Cas pulls up in front of a large lovely white house. The lovely blonde woman with the upswept hair answers with a charming smile; she’s dresses in a floral frock and offers to get him a martini. Cas asks about his partner. She smiles uncomprehendingly. The tall man? Hair? He has beautiful hair, Cas finally specifies. She keeps looking with wide eyes and a pleasant, confused smile. Cas is about to lower himself into a chair when she shrieks, “NO!” He leaps erect, and she graciously apologizes that that’s her husband’s chair. Cas tries to commiserate with her about her husband. He’s so sorry how he died last night. “I think you’re confused,” replies Mrs. Smith.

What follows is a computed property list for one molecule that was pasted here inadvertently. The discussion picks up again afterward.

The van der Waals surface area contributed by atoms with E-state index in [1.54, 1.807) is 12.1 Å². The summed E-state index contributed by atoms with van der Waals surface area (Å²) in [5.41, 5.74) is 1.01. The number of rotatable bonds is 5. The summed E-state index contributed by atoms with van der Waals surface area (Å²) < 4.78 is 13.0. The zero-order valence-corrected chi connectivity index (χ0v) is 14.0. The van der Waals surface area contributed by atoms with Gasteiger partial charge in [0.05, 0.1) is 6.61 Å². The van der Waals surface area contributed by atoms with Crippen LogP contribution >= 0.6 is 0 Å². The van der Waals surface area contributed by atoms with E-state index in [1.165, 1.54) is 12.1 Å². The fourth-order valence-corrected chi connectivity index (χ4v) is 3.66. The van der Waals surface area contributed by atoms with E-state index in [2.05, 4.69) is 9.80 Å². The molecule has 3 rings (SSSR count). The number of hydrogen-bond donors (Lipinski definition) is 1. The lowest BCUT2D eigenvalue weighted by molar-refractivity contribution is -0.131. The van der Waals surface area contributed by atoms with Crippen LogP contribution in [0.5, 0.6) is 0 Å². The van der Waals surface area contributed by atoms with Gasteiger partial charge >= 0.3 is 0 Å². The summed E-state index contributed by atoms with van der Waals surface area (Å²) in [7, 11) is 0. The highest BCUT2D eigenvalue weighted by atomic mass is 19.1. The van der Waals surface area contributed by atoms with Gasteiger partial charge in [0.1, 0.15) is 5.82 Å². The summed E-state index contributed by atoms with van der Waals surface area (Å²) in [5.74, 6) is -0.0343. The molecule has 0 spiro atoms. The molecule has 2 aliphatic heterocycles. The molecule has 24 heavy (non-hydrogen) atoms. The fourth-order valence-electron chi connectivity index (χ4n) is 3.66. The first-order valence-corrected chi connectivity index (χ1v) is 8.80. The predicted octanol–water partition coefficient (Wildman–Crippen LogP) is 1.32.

As they argue, a man’s voice comes from a nearby room: “Honey, something wrong?” Sam enters the room. His hair is slicked back, the length gathered in an obscure little knot at the back of his head. He is wearing glasses, a dress shirt with tie, and a dark cardigan sweater. He kisses and hugs Mrs. Smith and suggests that their guest stick around because she’s made pot roast. Then he asks for a martini. Cas tries to explain that this is not his house, that something terrible has happened, but Sam is more concerned over the number of olives in his drink and playfully saying “rawr” to his wife. “Your name is Sam Winchester!” Cas says in exasperation. Is this a spell or a curse? Snap the hell out of it! At that, Justin Smith becomes upset. He begins to escort Cas from the house, telling the woman to get his hat -- “I didn’t have a hat!” says Cas – and saying he should remain civil. He shakes a disapproving finger at him, shocked that he’d say “h – e – double hockey stick” and reiterates that his name is JUSTIN. The door closes, and Castiel turns away in frustration. “Double hockey stick?” he wonders aloud.